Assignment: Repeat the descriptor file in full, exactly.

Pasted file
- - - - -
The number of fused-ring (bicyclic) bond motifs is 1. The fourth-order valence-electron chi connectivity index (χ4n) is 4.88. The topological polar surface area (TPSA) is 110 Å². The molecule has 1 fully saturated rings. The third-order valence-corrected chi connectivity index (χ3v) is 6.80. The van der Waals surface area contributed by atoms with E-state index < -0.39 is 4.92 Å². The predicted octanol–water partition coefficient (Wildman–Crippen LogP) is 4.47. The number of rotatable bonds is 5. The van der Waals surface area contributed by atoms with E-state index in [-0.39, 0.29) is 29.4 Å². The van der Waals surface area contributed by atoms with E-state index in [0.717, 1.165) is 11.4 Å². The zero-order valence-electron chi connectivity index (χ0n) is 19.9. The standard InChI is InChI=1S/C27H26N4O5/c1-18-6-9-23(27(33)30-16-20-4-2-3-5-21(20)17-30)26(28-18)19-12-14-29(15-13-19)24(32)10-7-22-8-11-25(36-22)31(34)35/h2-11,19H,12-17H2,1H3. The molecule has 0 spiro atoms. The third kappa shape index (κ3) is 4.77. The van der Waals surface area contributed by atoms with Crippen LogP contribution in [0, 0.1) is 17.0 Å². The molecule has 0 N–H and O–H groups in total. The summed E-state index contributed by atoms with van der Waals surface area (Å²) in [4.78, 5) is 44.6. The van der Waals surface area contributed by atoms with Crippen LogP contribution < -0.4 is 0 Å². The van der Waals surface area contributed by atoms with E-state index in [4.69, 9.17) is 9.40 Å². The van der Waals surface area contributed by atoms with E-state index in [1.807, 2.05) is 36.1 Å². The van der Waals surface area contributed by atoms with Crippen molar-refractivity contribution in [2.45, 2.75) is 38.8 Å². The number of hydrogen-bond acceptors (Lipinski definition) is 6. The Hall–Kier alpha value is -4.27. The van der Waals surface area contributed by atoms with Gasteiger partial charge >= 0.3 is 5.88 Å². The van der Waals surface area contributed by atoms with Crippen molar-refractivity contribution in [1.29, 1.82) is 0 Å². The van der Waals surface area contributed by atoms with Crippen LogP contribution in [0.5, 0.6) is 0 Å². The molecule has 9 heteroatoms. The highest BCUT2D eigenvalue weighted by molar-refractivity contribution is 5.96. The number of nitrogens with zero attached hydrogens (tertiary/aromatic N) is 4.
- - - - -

The number of fused-ring (bicyclic) bond motifs is 1. The fourth-order valence-electron chi connectivity index (χ4n) is 4.88. The topological polar surface area (TPSA) is 110 Å². The molecule has 1 fully saturated rings. The third-order valence-corrected chi connectivity index (χ3v) is 6.80. The van der Waals surface area contributed by atoms with E-state index < -0.39 is 4.92 Å². The predicted octanol–water partition coefficient (Wildman–Crippen LogP) is 4.47. The number of rotatable bonds is 5. The van der Waals surface area contributed by atoms with E-state index in [-0.39, 0.29) is 29.4 Å². The van der Waals surface area contributed by atoms with E-state index in [0.717, 1.165) is 11.4 Å². The zero-order valence-electron chi connectivity index (χ0n) is 19.9. The standard InChI is InChI=1S/C27H26N4O5/c1-18-6-9-23(27(33)30-16-20-4-2-3-5-21(20)17-30)26(28-18)19-12-14-29(15-13-19)24(32)10-7-22-8-11-25(36-22)31(34)35/h2-11,19H,12-17H2,1H3. The molecule has 0 spiro atoms. The third kappa shape index (κ3) is 4.77. The van der Waals surface area contributed by atoms with Crippen LogP contribution in [0, 0.1) is 17.0 Å². The molecule has 0 N–H and O–H groups in total. The summed E-state index contributed by atoms with van der Waals surface area (Å²) in [4.78, 5) is 44.6. The van der Waals surface area contributed by atoms with Crippen LogP contribution < -0.4 is 0 Å². The van der Waals surface area contributed by atoms with E-state index in [4.69, 9.17) is 9.40 Å². The van der Waals surface area contributed by atoms with E-state index in [1.807, 2.05) is 36.1 Å². The van der Waals surface area contributed by atoms with Crippen molar-refractivity contribution in [2.45, 2.75) is 38.8 Å². The number of hydrogen-bond acceptors (Lipinski definition) is 6. The Hall–Kier alpha value is -4.27. The van der Waals surface area contributed by atoms with Gasteiger partial charge >= 0.3 is 5.88 Å². The van der Waals surface area contributed by atoms with Crippen molar-refractivity contribution in [1.29, 1.82) is 0 Å². The van der Waals surface area contributed by atoms with Crippen LogP contribution in [0.5, 0.6) is 0 Å². The molecule has 9 heteroatoms. The highest BCUT2D eigenvalue weighted by molar-refractivity contribution is 5.96. The number of nitrogens with zero attached hydrogens (tertiary/aromatic N) is 4.